Building Bridges Instead of Imperial Wars
“Blows that don’t break your back make it stronger.”
- Anthony Quinn in Omar Mukhtar, Lion of the Desert
For years, I’ve been working either in the journalism realm or as an antiwar veteran activist expressing the core idea that the United States of America is an “empire,” that its militarist foreign policy is “imperialistic” and that many of our perennial and current problems are rooted in the reality that, as an imperial nation, like many empires in history, we’re overextending ourselves and destroying something that is dear to all American citizens who love this country.
When I wrote guest opinion pieces to the Philadelphia Daily News, a good-natured debate developed between me and the paper’s regular columnist, Stu Bykofsky. Stu’s position was classic. He would say, since US troops didn’t look like Roman legions and he felt Americans were good and interested in helping the benighted peoples of the world -- not like the Brits, exploiting the wogs while they played cricket and drank gin and tonics on the verandah. Of course, he was right that the nature of empire has evolved with the times. But for me this was all semantics and not a valid refutation of my point, that the United States had become an empire -- and that it is now facing overextension to the detriment of citizens at home.
The other night, I stumbled on the 1981 film epic Omar Mukhtar, Lion of the Desert. Mukhtar was a simple village teacher of the Koran in Libyan who turned out to be a natural military genius who brilliantly fought an occupying Italian army from 1911 to 1931. Italy had taken Libya from the declining Turkish empire. Once Benito Mussolini rose to power in 1922, the occupation became a powerful drive to establish “the fourth shore,” the name given to Italy’s ambitions to re-create a new Roman Empire in North Africa.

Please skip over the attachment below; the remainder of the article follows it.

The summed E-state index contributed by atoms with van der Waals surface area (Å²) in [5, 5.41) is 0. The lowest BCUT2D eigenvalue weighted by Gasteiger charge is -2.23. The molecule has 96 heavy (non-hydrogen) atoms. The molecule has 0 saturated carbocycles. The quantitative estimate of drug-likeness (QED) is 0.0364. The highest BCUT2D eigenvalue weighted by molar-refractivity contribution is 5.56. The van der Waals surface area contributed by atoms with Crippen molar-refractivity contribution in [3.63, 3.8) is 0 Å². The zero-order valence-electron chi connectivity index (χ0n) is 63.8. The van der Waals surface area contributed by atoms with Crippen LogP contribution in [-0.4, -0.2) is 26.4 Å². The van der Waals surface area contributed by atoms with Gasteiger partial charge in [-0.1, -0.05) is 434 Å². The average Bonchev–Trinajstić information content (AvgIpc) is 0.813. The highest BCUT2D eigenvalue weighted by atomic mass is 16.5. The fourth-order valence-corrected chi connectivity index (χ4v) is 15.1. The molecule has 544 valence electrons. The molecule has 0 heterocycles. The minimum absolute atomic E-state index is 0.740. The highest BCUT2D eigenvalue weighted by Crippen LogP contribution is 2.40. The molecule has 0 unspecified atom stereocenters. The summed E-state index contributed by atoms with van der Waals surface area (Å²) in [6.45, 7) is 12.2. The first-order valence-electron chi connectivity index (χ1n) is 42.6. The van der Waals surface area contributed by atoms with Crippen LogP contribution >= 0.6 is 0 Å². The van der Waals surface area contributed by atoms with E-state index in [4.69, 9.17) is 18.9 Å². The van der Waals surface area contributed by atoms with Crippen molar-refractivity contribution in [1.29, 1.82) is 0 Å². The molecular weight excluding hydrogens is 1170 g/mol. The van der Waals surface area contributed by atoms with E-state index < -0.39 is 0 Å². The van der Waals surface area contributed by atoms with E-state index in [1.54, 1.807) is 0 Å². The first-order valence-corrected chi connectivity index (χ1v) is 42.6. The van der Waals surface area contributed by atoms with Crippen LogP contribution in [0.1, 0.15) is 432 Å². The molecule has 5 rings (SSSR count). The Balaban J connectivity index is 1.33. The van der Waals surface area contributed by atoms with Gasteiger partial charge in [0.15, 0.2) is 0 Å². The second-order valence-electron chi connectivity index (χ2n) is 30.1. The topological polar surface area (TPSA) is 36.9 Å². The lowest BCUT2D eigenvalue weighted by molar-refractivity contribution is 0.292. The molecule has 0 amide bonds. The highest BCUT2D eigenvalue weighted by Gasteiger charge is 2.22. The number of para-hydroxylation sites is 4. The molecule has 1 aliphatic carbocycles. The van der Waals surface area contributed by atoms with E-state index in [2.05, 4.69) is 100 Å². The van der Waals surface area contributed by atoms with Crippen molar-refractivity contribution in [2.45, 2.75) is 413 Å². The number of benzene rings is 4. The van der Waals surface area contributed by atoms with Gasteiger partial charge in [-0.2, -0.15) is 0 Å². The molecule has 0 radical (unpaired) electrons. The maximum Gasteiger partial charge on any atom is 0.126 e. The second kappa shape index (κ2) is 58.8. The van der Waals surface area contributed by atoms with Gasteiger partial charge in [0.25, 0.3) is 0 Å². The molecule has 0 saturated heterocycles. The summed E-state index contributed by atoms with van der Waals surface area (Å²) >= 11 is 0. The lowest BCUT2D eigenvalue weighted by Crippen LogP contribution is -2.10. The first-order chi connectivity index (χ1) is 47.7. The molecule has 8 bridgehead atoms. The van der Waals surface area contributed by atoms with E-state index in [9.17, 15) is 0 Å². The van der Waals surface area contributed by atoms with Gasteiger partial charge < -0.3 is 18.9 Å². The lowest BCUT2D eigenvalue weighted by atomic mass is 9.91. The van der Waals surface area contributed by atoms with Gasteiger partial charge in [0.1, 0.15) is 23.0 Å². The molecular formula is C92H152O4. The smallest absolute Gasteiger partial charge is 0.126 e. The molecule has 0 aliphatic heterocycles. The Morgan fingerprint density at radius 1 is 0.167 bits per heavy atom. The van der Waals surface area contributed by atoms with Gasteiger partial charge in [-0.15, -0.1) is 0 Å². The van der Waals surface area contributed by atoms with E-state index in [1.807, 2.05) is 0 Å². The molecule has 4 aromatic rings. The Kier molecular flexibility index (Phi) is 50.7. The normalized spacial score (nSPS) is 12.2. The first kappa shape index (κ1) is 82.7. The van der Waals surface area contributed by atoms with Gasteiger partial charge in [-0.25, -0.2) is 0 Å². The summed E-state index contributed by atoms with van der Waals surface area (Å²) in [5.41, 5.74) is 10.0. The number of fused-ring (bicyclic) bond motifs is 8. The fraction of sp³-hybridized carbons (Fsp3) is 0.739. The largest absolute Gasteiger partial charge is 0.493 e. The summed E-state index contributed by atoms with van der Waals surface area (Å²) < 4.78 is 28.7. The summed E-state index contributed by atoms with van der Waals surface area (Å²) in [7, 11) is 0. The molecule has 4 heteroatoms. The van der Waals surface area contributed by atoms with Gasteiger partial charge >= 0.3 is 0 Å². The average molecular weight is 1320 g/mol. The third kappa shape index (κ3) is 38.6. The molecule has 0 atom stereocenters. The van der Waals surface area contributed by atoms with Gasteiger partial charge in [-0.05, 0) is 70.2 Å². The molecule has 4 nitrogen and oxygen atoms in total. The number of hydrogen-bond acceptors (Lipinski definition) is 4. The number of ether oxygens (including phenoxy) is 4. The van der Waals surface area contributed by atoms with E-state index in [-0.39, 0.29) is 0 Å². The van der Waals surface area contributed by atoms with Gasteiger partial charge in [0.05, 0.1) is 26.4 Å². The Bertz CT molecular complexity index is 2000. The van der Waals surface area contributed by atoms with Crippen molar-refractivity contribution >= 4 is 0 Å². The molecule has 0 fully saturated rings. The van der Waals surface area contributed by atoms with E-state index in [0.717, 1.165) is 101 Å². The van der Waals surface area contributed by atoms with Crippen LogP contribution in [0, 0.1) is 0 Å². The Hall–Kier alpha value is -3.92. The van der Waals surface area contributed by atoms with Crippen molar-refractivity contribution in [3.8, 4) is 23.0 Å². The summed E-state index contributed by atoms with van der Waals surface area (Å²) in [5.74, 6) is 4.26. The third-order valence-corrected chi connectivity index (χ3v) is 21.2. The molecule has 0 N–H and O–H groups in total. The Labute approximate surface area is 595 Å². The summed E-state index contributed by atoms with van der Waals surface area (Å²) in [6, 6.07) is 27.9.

Anthony Quinn plays Mukhtar in the three-hour film, which to my surprise is a magnificently written, acted and filmed cinematic gem. Like The Battle Of Algiers, the film offers serious insights for a western audience. When the film was released, following the 1979 Iranian Revolution and the Iranian hostage crisis, it bombed. It only recouped $1 million in box office receipts on the $35 million it cost to make. The fact the $35 million was put up by Muammar Gaddafi also contributed to the film’s doom. As one commentator noted, this was only five years after the demoralizing end of the Vietnam War, and most Americans would tend to identify with the fascist Italian imperialists, not with the insurgent heroes...
For the rest of this article by JOHN GRANT in ThisCantBeHappening!, the new independent Project Censored Award-winning online alternative newspaper, please go to: www.thiscantbehappening.net/node/1345